How to antique


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Smokepole14
January 31, 2013, 01:30 AM
Ok guys, I'm wanting to make my 58 remmy look just like its a 150 years old. I'm lookin for that gray brownish tint. From what I know to do is soak the gun in vinegar or use some chemical to remove the bluing. Then take mustard and rub the gun down to add patina. Then rinse in water and baking soda to dilute the acid. But I have some questions.
1. Will it hurt to take the bluing out of the inside of the barrel and cylinder chambers?
2. Will the gun in this state rust very easily, would I have to be more care worthy with it?
3. What is the best method to use?

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wap41
January 31, 2013, 09:11 AM
you don't have to soak it in anything.Just swab the outside of it with lime away.You can find it at any grocery store,when you're done just with your mustard treatment just rinse it off and wipe it down with a light coat of oil.

Foto Joe
January 31, 2013, 10:19 AM
There are numerous methods for doing what you want. In my opinion using vinegar for stripping is probably the quickest, easiest and safest way to strip the gun. I use it simply because I don't have to worry about poisoning myself, also chemicals like LimeAway may or may not eat the adhesive that's used to hold the front sight on, I wouldn't count on it being soldered in place. Don't sweat the bluing inside the chambers or barrel you're going to make sure those surfaces are oiled after cleaning so corrosion shouldn't be an issue.

As far as the antiquing process is concerned the sky is the limit. I happen to like Plum Brown but here again it's an extremely harsh chemical although you can manipulate the finish to just how you want it, if you mess up simply take it off with Navel Jelly and start over again. You can also polish the white gun and then bury it in coffee grounds for a while and then of course there is mustard. You can also just leave it in the white and shoot the snot out of it, it will quite quickly pick up a patina from the powder residue.

You are going to find out that once the bluing is stripped it hides a multitude of errors. A few sheets of varying grit emory paper and a good dose of patience will cure the imperfections left from the factory. Watch out for the edges of the flats on the barrel and screw holes and use a backing block for the emory paper or you'll quickly find out that it will round off edges quickly.

Have fun with the project and keep in mind that there really isn't a "wrong" way to do this. Don't forget to take pictures during the process and keep us up to date on how it's going. You're going to end up with a very unique gun that will have a character of its own.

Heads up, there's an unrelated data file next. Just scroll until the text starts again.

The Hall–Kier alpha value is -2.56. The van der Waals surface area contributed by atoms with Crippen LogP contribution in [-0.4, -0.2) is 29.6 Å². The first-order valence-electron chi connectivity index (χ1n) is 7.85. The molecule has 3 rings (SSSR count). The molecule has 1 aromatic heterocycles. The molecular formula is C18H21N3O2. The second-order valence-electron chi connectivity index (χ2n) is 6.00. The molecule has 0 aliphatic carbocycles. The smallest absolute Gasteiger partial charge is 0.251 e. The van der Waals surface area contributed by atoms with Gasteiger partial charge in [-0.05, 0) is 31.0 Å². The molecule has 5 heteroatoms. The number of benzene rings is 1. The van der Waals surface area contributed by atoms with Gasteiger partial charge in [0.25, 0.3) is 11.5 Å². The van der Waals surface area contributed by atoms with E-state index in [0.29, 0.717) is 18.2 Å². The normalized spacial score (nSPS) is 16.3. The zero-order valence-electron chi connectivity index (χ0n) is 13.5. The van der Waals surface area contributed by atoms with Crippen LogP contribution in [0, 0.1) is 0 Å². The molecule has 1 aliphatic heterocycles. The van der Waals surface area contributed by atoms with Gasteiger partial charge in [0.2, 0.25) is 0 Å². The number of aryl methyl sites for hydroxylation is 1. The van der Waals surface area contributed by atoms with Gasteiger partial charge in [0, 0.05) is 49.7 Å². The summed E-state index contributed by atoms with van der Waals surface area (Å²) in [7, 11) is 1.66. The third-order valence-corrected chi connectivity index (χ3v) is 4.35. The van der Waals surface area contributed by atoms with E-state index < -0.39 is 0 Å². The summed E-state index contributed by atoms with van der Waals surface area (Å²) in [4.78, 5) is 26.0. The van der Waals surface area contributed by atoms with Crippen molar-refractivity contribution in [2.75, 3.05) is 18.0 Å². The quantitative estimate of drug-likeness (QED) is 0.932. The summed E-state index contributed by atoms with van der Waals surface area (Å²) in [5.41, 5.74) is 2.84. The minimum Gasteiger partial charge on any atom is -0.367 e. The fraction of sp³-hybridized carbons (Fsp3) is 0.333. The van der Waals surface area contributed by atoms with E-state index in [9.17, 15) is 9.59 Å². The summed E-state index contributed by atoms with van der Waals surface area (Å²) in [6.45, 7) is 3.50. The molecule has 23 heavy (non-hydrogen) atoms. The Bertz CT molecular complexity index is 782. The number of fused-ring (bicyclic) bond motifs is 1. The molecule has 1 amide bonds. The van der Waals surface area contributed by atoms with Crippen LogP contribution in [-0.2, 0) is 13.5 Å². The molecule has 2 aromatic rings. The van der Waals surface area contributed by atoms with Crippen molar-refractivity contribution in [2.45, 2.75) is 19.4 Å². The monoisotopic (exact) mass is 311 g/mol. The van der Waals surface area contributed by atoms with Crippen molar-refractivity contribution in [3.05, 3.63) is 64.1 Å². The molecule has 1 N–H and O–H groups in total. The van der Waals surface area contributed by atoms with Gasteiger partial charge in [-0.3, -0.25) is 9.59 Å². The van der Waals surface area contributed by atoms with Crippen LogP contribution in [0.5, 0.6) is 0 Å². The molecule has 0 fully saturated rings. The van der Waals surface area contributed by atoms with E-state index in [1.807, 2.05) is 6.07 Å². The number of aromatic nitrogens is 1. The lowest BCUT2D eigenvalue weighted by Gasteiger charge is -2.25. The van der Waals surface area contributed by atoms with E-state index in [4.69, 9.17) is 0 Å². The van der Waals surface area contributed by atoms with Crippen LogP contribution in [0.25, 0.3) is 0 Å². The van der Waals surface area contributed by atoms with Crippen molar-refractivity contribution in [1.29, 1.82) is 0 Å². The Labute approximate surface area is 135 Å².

Smokepole14
January 31, 2013, 05:30 PM
I appreciate the help. I'm gonna get started tomorrow I'll keep pics to show the progress. The bluing on the backstrap is wore off. Overall I don't like the bluing so I'm just lookin for that antique look. How does plum brown work?

Smokepole14
January 31, 2013, 06:27 PM
I borrowed this pic from Logan5579. This is how I'm wanting to do mine.
http://i1341.photobucket.com/albums/o743/wesb1493/0DE866EA-E878-4D27-9734-5B6414840C8F-12259-00000C64D24C3774.jpg

AJumbo
January 31, 2013, 07:03 PM
I'm employing a long-term antiquing system that includes firing my 1858 repro with black powder, carrying it in an open-top leather holster, exposing it to the Arizona woods and deserts, and wearing it while riding my horse. In about a decade or two, I expect it'll be indistinguishable from a well-used, well cared-for percussion revolver.

Russ Jackson
January 31, 2013, 07:35 PM
You could always urinate on it. They say that's the way it was once done. Either with horse or human. Supposed to give a nice rich brown.

Sol
January 31, 2013, 07:51 PM
Liver of sulphur is great for a fake antiquing, but I don't know what it does to steel.

BHP FAN
January 31, 2013, 11:27 PM
Marinara or pizza sauce [red] overnight, steel wool it in the morning.

Smokepole14
February 1, 2013, 03:28 PM
Ok I tried the mustard and I didn't really like the patina it put. It was more a yellowish color. Got some plum brown and it turned my gun pink? Should that happen?

Foto Joe
February 1, 2013, 03:43 PM
Pink huh....Does it match your furry chaps? Sorry, I couldn't resist.

Hit it again with the Plum Brown. Make sure the metal is hot enough, I usually stick mine in the oven at 350 for about a half hour. That way I know it's heated evenly.

Smokepole14
February 1, 2013, 05:56 PM
Not literally pink just a pinkish hue. I'll hit it again

DaveP (UK)
February 1, 2013, 06:47 PM
I've been working towards a similiar result myself. I've used household chemicals to remove the bluing and produce what you could call a grubby looking bright finish. Not unnattractive, but I'd like something a little more intense so Plum Brown is the next step.
I've seen a number of pics of original revolvers on here. Some of them are now in the white (Scotchbrite?) but with quite a lot of fine pitting still evident.
Does anyone know of a way to fake this?
I've been wondering about a fine sprinkle of salt over the gun and then using a houseplant mister to activate it.

Foto Joe
February 1, 2013, 10:16 PM
If I recall, the last one I browned took three times before I was satisfied.

J-Bar
February 1, 2013, 11:05 PM
Do it this way:

http://www.theopenrange.net/articles/Antiquing_SAA_Revolver.pdf

Smokepole14
February 2, 2013, 11:56 AM
Ok guys here it is in the white. I'm moving along slowly cause I don't have as much time on hand.
http://i1341.photobucket.com/albums/o743/wesb1493/4DAF70DF-0A0C-4C3B-8EB4-B0BFA9B7A58C-13678-00000E7FFCAFD89B_zps06269e0e.jpg

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